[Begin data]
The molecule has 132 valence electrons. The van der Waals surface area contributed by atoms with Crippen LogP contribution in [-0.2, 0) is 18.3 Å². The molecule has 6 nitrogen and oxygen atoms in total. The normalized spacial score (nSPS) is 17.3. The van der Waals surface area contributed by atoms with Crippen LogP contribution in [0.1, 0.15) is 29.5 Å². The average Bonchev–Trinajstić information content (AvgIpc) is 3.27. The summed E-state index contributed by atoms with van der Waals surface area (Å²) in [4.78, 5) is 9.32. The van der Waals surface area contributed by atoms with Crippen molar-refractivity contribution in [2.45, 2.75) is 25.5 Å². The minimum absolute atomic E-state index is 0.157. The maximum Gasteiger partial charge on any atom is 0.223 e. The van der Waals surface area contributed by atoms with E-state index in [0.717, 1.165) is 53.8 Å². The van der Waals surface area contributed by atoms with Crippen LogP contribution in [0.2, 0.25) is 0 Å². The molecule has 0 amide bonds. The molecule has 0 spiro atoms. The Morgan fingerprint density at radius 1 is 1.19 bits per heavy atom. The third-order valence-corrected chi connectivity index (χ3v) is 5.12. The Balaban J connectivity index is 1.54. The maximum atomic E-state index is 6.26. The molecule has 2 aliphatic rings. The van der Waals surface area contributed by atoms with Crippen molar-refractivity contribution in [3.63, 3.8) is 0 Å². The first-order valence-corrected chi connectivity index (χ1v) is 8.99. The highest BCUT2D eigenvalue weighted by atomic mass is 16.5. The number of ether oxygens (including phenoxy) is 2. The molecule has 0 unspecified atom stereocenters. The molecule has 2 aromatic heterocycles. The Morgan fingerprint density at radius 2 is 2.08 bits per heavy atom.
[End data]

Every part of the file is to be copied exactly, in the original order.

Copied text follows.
The molecule has 132 valence electrons. The van der Waals surface area contributed by atoms with Crippen LogP contribution in [-0.2, 0) is 18.3 Å². The molecule has 6 nitrogen and oxygen atoms in total. The normalized spacial score (nSPS) is 17.3. The van der Waals surface area contributed by atoms with Crippen LogP contribution in [0.1, 0.15) is 29.5 Å². The average Bonchev–Trinajstić information content (AvgIpc) is 3.27. The summed E-state index contributed by atoms with van der Waals surface area (Å²) in [4.78, 5) is 9.32. The van der Waals surface area contributed by atoms with Crippen molar-refractivity contribution in [2.45, 2.75) is 25.5 Å². The minimum absolute atomic E-state index is 0.157. The maximum Gasteiger partial charge on any atom is 0.223 e. The van der Waals surface area contributed by atoms with E-state index in [0.717, 1.165) is 53.8 Å². The van der Waals surface area contributed by atoms with Crippen LogP contribution in [0.2, 0.25) is 0 Å². The molecule has 0 amide bonds. The molecule has 0 spiro atoms. The Morgan fingerprint density at radius 1 is 1.19 bits per heavy atom. The third-order valence-corrected chi connectivity index (χ3v) is 5.12. The Balaban J connectivity index is 1.54. The maximum atomic E-state index is 6.26. The molecule has 2 aliphatic rings. The van der Waals surface area contributed by atoms with Crippen molar-refractivity contribution in [3.63, 3.8) is 0 Å². The first-order valence-corrected chi connectivity index (χ1v) is 8.99. The highest BCUT2D eigenvalue weighted by atomic mass is 16.5. The number of ether oxygens (including phenoxy) is 2. The molecule has 0 unspecified atom stereocenters. The molecule has 2 aromatic heterocycles. The Morgan fingerprint density at radius 2 is 2.08 bits per heavy atom.